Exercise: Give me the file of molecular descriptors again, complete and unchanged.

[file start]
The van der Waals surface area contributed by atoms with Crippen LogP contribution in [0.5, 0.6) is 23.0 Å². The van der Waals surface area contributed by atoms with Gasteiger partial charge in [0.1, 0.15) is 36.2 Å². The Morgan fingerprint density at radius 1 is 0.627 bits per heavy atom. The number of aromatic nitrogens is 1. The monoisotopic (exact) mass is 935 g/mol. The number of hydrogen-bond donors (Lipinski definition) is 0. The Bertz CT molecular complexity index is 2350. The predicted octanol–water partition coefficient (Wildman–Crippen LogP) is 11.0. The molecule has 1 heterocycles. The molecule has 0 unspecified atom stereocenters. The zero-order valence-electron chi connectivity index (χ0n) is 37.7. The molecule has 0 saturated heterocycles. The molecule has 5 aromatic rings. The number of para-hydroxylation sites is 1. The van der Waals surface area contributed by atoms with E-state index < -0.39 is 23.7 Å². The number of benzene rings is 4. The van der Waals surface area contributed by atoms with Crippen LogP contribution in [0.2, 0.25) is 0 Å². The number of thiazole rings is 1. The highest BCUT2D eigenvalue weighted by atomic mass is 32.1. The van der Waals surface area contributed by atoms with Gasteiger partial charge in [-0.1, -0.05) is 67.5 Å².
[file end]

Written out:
The van der Waals surface area contributed by atoms with Crippen LogP contribution in [0.5, 0.6) is 23.0 Å². The van der Waals surface area contributed by atoms with Gasteiger partial charge in [0.1, 0.15) is 36.2 Å². The Morgan fingerprint density at radius 1 is 0.627 bits per heavy atom. The number of aromatic nitrogens is 1. The monoisotopic (exact) mass is 935 g/mol. The number of hydrogen-bond donors (Lipinski definition) is 0. The Bertz CT molecular complexity index is 2350. The predicted octanol–water partition coefficient (Wildman–Crippen LogP) is 11.0. The molecule has 1 heterocycles. The molecule has 0 unspecified atom stereocenters. The zero-order valence-electron chi connectivity index (χ0n) is 37.7. The molecule has 0 saturated heterocycles. The molecule has 5 aromatic rings. The number of para-hydroxylation sites is 1. The van der Waals surface area contributed by atoms with E-state index < -0.39 is 23.7 Å². The number of benzene rings is 4. The van der Waals surface area contributed by atoms with Crippen LogP contribution in [0.2, 0.25) is 0 Å². The number of thiazole rings is 1. The highest BCUT2D eigenvalue weighted by atomic mass is 32.1. The van der Waals surface area contributed by atoms with Gasteiger partial charge in [-0.1, -0.05) is 67.5 Å².